Document Attributes

Attributes are in-memory structures for fields:

Attributes can be:

Single-valued, fixed size Like the "A" attribute, example a 32 bit integer attribute. The element size is the size of the type, like 8 bit for a byte. A memory buffer holding all values in an array.
Multi-valued, fixed/variable size Like the "B" attribute, example array of integer. A memory buffer holding references (32 bit) to a memory structure with objects for each size class.
Single-valued, variable size Like the "C" attribute, example string. One large memory buffer holding references (32 bit) to a memory structure with objects per unique value.

Use attribute when the field is used in:

Or, the other way around, use index for fields used for text search, with stemming and normalization.

attribute is a keyword in search definitions, specifying the indexing for a document field - see the indexing language.

Attributes speed up query execution and document updates, trading off memory. As data structures are regularly optimized, consider both static and temporary resource usage - refer to the attribute sizing guide.

Use attributes in document summaries to limit accesses to storage to generate result sets.

Using attribute for a field means query matching works on memory structures only. Note that a basic attribute is a linear array-like data structure - matching documents means scanning all attributes. Setting fast-search generates an index structure for quicker lookup, using more memory. As a rule of thumb, set fast-search on attributes used in queries, with some caveats.


A partial update can update memory structures for high throughput. The Vespa search core maintains separate data structures for the document active/inactive replicas. Make sure all attribute replicas are in memory by using fast-access, trading off memory usage. Conversely, one can save memory by not setting fast-access, if the partial update rate is low and update latency is not important.


Attributes are always stored in memory, except when streaming search is enabled. In streaming search, attribute data is read into memory during query evaluation. Note that the document meta store is always stored in memory, regardless of indexing mode

When resizing attributes, both current and new attribute will temporarily reside in memory. Hence, increasing an attribute means more than doubling the memory used - refer to the resizing reference.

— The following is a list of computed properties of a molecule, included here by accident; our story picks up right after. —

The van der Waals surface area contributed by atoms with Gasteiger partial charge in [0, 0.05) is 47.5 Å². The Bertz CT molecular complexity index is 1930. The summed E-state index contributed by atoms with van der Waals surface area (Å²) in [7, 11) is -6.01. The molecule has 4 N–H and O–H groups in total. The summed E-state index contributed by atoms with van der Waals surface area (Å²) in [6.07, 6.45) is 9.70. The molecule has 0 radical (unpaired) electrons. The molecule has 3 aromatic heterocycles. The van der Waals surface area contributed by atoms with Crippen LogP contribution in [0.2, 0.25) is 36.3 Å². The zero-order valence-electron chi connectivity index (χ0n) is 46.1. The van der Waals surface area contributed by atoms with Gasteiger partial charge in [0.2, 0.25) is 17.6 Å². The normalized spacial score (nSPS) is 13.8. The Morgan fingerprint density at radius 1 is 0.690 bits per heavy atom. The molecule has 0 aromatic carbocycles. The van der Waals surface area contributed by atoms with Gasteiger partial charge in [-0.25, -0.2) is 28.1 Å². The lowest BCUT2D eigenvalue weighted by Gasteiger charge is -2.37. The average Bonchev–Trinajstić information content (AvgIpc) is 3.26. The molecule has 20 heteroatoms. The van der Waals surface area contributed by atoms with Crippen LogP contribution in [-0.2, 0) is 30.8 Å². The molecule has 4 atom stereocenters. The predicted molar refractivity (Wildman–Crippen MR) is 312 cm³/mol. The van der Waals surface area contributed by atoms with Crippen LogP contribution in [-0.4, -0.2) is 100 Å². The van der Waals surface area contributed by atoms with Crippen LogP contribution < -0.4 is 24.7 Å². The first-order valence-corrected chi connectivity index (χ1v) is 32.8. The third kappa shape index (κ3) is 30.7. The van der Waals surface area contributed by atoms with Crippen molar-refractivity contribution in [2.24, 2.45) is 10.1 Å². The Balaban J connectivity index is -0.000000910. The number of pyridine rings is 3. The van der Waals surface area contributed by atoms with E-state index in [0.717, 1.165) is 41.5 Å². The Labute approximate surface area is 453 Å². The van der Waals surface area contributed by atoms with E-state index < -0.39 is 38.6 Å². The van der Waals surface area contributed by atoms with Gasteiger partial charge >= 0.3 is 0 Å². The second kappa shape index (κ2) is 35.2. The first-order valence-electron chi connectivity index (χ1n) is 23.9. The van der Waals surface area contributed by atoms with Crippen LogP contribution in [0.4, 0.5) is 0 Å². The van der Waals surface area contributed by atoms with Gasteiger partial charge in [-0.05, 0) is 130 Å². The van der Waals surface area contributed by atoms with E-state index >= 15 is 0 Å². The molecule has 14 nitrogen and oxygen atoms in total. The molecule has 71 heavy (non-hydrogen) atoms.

Multivalue attributes use an adaptive approach in how data is stored in memory, and up to 2 billion documents per node is supported.

Read the attribute sizing guide.

Document meta store

The document meta store is an in-memory data structure used for bookkeeping about every document stored on a node.

The document meta store is an implicit attribute, and is compacted and flushed. Memory usage for applications with small documents can be dominated by this attribute, particularly for store-only and streaming search applications.

The document meta store scales linearly with number of documents - using approximately 30 bytes per document on disk. Hence, to estimate disk usage, feed X% of corpus and extrapolate.

$ du -sh $VESPA_HOME/var/db/vespa/search/cluster.mystream/n1/documents/doctype/0.ready/*
  4.0K	attribute
  216M	documentmetastore
  4.0K	index
  1.5G	summary
The metric content.proton.documentdb.ready.attribute.memory_usage.allocated_bytes for "field": "[documentmetastore]" is the size of the document meta store in memory - use the metric API to find the size - example:
  "name": "content.proton.documentdb.ready.attribute.memory_usage.allocated_bytes",
  "description": "The number of allocated bytes",
  "values": {
    "average": 4.69736008E8,
    "count": 12,
    "rate": 0.2,
    "min": 469736008,
    "max": 469736008,
    "last": 469736008
  "dimensions": {
    "documenttype": "doctype",
    "field": "[documentmetastore]"
In the above example, the node has 9M ready documents with 52 bytes in memory per document.

Note: the above is for the ready (i.e. indexed) documents - also check removed and notready metrics. For more information on what these different document categories mean for a search node, please see the document sub database documentation.